President Joe Biden said on Wednesday he was hopeful that a cycle of violence between Israelis and Palestinians would end soon, after a phone conversation he had with Israeli Prime Minister Benjamin Netanyahu.
"My expectation and hope is this will be closing down sooner than later, but Israel has a right to defend itself," Biden told reporters at the White House.
Biden did not explain the reasons behind his optimism. He said his national security team had been in frequent contact with counterparts in Israel, Egypt, Saudi Arabia and the United Arab Emirates to try to bring about a resolution of the conflict.
Violence erupted last Friday at Jerusalem's Al-Aqsa Mosque amid growing anger over the potential eviction of Palestinians from homes on land claimed by Jewish settlers. The clashes escalated on Monday.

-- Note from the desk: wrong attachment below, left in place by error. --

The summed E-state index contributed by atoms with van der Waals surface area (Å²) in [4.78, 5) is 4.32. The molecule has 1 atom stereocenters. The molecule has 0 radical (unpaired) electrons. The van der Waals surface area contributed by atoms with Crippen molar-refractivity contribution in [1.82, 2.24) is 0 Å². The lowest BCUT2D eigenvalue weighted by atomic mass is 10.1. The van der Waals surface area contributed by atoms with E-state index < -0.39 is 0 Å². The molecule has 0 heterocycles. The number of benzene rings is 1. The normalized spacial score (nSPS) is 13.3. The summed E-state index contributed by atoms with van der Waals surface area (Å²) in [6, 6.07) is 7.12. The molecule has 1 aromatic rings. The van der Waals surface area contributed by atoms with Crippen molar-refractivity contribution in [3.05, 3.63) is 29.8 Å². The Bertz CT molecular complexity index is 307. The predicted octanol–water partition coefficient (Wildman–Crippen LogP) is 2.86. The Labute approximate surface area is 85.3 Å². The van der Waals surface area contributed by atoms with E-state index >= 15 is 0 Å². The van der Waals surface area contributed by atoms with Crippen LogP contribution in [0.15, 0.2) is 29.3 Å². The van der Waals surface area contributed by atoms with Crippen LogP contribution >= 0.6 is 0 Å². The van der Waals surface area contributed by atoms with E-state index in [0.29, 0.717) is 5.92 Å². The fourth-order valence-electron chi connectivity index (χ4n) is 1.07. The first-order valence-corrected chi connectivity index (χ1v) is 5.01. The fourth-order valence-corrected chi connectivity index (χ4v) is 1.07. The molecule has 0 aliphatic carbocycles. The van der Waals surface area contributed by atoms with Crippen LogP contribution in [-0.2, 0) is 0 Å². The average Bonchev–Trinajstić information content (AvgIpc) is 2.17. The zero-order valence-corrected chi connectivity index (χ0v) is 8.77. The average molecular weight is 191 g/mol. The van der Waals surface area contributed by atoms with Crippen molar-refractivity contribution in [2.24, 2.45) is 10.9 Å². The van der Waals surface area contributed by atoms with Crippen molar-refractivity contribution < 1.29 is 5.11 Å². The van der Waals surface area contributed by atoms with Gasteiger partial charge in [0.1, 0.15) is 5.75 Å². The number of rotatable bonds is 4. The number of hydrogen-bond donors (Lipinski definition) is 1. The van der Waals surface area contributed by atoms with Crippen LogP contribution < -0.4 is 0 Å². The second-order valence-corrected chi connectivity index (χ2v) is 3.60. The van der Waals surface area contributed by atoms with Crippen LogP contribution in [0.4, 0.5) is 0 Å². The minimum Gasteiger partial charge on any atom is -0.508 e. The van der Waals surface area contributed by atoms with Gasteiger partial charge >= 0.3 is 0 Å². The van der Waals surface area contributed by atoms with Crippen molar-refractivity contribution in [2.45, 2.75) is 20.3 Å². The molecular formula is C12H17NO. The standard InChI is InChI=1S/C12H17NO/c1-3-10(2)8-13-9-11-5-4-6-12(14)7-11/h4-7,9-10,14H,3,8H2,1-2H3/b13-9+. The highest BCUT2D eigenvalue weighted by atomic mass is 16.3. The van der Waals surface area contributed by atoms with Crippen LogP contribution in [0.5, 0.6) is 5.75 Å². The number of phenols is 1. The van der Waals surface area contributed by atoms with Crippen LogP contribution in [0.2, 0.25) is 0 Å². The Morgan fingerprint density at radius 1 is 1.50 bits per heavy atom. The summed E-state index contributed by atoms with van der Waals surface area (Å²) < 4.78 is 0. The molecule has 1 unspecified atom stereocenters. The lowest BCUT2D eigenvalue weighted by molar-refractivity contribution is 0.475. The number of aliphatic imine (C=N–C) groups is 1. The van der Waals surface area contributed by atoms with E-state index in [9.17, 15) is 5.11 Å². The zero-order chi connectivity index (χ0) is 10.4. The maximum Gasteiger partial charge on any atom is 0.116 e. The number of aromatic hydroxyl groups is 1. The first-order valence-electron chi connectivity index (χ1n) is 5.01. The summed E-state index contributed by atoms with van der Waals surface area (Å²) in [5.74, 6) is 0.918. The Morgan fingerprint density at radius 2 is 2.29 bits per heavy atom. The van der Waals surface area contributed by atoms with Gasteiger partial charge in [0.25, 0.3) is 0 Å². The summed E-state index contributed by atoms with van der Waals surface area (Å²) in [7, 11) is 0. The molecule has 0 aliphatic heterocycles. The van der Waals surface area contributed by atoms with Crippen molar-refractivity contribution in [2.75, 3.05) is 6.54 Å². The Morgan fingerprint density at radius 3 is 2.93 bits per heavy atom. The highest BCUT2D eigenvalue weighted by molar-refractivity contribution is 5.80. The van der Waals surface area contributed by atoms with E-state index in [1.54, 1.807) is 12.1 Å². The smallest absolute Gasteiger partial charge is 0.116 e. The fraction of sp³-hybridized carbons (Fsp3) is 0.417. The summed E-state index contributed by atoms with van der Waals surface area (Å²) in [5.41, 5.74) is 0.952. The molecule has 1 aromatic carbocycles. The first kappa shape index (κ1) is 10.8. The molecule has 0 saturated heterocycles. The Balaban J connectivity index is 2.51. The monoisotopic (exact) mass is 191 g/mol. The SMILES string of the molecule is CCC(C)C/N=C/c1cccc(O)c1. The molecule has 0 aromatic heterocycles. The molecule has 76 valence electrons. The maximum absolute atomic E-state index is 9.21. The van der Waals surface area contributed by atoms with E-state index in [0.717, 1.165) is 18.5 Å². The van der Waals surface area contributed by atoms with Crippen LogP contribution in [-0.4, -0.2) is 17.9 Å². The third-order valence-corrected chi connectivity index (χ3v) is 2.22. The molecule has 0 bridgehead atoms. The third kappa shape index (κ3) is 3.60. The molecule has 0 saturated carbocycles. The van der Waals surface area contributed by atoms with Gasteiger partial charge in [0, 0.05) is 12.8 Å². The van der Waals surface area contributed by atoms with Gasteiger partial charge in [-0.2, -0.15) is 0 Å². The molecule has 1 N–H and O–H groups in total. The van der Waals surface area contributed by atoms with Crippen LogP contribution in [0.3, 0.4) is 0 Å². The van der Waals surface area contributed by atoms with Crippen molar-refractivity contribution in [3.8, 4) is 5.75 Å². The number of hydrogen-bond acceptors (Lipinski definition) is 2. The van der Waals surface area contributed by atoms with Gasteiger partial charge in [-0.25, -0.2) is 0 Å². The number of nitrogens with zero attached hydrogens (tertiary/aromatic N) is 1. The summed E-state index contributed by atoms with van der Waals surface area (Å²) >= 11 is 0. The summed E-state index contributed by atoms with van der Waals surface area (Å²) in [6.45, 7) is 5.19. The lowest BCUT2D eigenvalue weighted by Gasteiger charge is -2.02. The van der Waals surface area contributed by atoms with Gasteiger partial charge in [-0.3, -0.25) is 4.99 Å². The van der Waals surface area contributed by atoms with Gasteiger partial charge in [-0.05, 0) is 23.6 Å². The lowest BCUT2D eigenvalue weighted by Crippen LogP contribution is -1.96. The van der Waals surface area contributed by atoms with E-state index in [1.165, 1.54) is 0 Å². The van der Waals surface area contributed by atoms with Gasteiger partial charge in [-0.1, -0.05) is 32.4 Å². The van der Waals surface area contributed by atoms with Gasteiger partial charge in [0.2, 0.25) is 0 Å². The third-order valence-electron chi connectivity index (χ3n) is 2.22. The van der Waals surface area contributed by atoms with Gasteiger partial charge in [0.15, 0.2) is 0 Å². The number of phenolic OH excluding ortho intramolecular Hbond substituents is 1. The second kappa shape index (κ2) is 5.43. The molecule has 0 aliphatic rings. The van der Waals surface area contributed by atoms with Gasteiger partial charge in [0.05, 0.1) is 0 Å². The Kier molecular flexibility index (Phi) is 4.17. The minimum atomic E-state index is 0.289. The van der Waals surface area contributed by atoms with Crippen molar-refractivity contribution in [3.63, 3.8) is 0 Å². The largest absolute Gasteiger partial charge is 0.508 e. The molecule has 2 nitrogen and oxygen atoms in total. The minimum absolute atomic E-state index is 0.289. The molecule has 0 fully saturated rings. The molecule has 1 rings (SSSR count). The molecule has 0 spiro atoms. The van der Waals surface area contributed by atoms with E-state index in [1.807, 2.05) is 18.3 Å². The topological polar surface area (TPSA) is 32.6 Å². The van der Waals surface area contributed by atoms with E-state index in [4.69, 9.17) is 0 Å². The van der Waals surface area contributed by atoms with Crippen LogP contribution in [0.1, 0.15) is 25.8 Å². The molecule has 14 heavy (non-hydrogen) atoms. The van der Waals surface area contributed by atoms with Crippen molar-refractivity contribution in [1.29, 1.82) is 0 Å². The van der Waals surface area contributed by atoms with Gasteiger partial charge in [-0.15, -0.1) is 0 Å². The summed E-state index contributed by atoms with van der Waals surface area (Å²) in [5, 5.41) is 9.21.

A White House statement about the Biden-Netanyahu talks said Biden condemned rocket attacks by Hamas and other groups against targets in Israel and "conveyed his unwavering support for Israel's security and for Israel's legitimate right to defend itself and its people, while protecting civilians."
"He also conveyed the United States' encouragement of a pathway toward restoring a sustainable calm. He shared his conviction that Jerusalem, a city of such importance to people of faith from around the world, must be a place of peace," the statement said.
The two leaders agreed to stay in touch personally in the days ahead and to maintain close consultation between their teams, the statement said.
Secretary of State Antony Blinken, in a phone call on Wednesday with Palestinian President Mahmoud Abbas, condemned "the rocket attacks and emphasized the need to de-escalate tensions and bring the current violence to an end," State Department spokesman Ned Price said in a statement.